Finnish Focus On...Ural Owl

Ural Owl is easily one of the most beautiful species available in Finland.
One of the commoner species of owl breeding here, they are secretive in nature, often only detected in spring if you can get close enough to hear their soft territorial hoot at night.

Occaisionally, like most owls, we get a couple resident around the city in winter, though they can often be difficult to connect with, blending in against trees or buried in a spruce.

Ural Owls are a very peaceful looking species, often described as having a "Dopey" appearance, though we know that they can be utterly ferrocious when protecting their nest.

The Finnish name, Viirupöllö, translates simply as "Streaked Owl", an unimpressive name for such an incredible bird.

This is my favorite kind of view of this species, really setting the scene of true finnish forrest, the quintessential wise, silent guardian of the woods.
Like most owls, their intricate plumage in terms of their overall appearance, is mirrored…


Saturday was a snowy day and we elected to stay home and engage with the big garden birdwatch.

This is what it's all been leading up to. Mountains of food laid out for hungry birds, drawing in species from the surrounding countryside.

In the end we did pretty well seeing 17 species in the hour with the following counts.

105 Yellowhammer
5 Jay
6 Magpie
40 Blue Tit
25 Great Tit
1 Robin
1 Coal Tit
12 Greenfinch
12 Tree Sparrow
6 Blackbird
2 Chaffinch
1 Goshawk
2 Raven
1 Hooded Crow
2 Treecreeper
2 Bullfinch
6 Great Spotted Woodpecker

There were some notable dips, however, with our flock of Long Tailed Tits failing to make an appearance, our Grey Headed Woodpeckers being no shows, not a single White Tailed Eagle soaring around and no calling Black Woodpecker in the bay.

Some of the counts were excellent though, with our Tree Sparrow flock doubling in size and our Yellowhammer flock jumping from 70+ to 105 during the hour, and a count of 125+ recorded later in the day. With more snow forecast this week…

Shiver Me Timbers

January, as it so often does, sees Winter tighten it's grip on the landscape as temperatures plummet.

Thursday saw 20+ cm of snow fall overnight, followed by a temperature drop to -11°C with a forecast -20 on the horizon.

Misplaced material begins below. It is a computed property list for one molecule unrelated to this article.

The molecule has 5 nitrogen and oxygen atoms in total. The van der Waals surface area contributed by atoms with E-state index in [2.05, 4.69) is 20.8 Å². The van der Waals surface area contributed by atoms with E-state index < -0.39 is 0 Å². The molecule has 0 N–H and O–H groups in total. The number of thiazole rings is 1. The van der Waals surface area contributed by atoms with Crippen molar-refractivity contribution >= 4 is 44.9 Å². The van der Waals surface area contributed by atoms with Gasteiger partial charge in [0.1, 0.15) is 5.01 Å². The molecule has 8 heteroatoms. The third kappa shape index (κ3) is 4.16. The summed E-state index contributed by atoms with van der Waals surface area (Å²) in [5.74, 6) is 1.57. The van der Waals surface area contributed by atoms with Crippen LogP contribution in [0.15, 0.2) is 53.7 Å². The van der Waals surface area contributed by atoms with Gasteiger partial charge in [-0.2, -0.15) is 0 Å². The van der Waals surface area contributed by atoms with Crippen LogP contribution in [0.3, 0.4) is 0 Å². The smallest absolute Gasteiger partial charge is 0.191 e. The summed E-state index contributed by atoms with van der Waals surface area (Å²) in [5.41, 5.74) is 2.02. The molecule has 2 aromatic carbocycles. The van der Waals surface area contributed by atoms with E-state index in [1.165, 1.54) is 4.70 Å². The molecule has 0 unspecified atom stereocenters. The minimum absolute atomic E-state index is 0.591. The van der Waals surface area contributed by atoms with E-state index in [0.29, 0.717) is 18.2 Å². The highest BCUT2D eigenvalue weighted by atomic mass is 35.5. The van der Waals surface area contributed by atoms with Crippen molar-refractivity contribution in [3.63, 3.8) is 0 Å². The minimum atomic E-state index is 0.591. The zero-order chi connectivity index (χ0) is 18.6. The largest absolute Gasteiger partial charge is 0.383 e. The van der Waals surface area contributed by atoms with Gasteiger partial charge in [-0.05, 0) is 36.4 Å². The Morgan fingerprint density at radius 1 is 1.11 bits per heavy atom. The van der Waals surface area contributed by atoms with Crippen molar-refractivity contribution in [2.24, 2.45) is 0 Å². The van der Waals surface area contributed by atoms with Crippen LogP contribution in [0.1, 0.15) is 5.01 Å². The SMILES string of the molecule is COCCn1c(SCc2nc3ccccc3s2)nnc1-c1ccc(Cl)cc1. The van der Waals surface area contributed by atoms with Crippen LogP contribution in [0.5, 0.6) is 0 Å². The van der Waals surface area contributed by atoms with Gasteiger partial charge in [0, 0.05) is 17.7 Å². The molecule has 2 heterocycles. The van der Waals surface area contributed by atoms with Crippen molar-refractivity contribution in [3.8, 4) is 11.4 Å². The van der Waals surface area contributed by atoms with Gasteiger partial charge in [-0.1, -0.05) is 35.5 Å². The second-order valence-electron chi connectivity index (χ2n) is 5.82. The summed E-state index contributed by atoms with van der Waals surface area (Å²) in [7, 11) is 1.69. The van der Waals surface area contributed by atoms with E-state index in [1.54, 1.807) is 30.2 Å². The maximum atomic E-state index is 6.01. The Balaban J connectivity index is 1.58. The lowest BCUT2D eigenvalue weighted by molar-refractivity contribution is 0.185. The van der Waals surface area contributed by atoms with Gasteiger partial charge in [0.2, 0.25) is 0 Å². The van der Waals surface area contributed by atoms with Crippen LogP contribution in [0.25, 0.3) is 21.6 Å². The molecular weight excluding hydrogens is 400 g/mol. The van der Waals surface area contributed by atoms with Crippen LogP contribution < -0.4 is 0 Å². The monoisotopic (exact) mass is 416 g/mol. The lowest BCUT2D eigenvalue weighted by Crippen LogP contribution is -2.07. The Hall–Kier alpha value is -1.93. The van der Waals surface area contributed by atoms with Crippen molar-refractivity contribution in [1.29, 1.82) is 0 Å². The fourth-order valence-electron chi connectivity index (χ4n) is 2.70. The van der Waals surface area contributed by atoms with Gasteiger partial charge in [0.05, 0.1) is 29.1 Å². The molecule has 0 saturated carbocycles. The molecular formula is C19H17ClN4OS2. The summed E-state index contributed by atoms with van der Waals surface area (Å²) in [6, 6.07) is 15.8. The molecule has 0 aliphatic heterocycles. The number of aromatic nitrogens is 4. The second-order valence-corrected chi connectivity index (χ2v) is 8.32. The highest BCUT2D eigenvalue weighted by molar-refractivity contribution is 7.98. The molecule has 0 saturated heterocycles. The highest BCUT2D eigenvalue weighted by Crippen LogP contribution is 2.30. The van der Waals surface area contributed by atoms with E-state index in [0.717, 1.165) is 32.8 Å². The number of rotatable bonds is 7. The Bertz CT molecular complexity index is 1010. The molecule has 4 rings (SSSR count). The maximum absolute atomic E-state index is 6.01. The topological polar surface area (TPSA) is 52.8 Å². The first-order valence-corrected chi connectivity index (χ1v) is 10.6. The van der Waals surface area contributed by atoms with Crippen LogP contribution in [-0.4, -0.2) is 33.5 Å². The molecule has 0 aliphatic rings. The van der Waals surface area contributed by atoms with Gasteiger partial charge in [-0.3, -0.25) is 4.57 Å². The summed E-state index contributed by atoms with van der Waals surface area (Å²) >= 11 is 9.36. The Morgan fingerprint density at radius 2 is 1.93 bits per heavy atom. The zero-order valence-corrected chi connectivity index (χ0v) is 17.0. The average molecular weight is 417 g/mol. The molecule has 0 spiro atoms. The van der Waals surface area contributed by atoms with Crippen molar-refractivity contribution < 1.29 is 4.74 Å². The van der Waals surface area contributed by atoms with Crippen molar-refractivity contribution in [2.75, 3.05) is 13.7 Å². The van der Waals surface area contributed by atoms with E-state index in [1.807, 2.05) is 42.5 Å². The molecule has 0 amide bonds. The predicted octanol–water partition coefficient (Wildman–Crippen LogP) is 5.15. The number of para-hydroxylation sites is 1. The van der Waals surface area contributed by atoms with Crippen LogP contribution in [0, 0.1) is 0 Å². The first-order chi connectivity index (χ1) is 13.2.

Mid-week I managed to nip out for a bit more year ticking, nabbing Black Bellied Dipper at the usual local spot.

He was a bit on the skulky side, but will likely be there for the whole winter. 
On Saturday I headed into the city. A Parrot Crossbill had been frequenting the seafront and was overdue a visit.
This area has a great track record for the more unusual crossers overwintering, probably due to the fact that, with just 5 pines and a few larch trees present, it makes it a little easier to find them than in the vast forrests of the countryside. 
This cracking female Two Barred was a handy number a couple of years back.

I showed up at Cafe Carusel and the bird was present and handy with two female common Crossbill. 

It really is that easy sometimes. A hot cup …

Winter Yearticking

Yesterday we headed down for second helpings of the Shorelarks, this time with Hanna and Lyra in tow.

Took a little while to refind them, as there had been a slight compacting of the snow, exposing more stubble for them to hide in.

Eventually a Great Grey Shrike flushed them, and we enjoyed good views.

Due for a visit with the grandparents, we made our way to Espoo, stopping off at Suurpelto for Rough Legged Buzzard. 
This 2CY bird was giving itself up as it hunted around the fields. Absolute stunner.

What a bird.

It was then time for some Hawk Owl action. A quick spin down to the coast and this rather grumpy looking bird gave itself up.

"I will destroy you and all that you love, human!"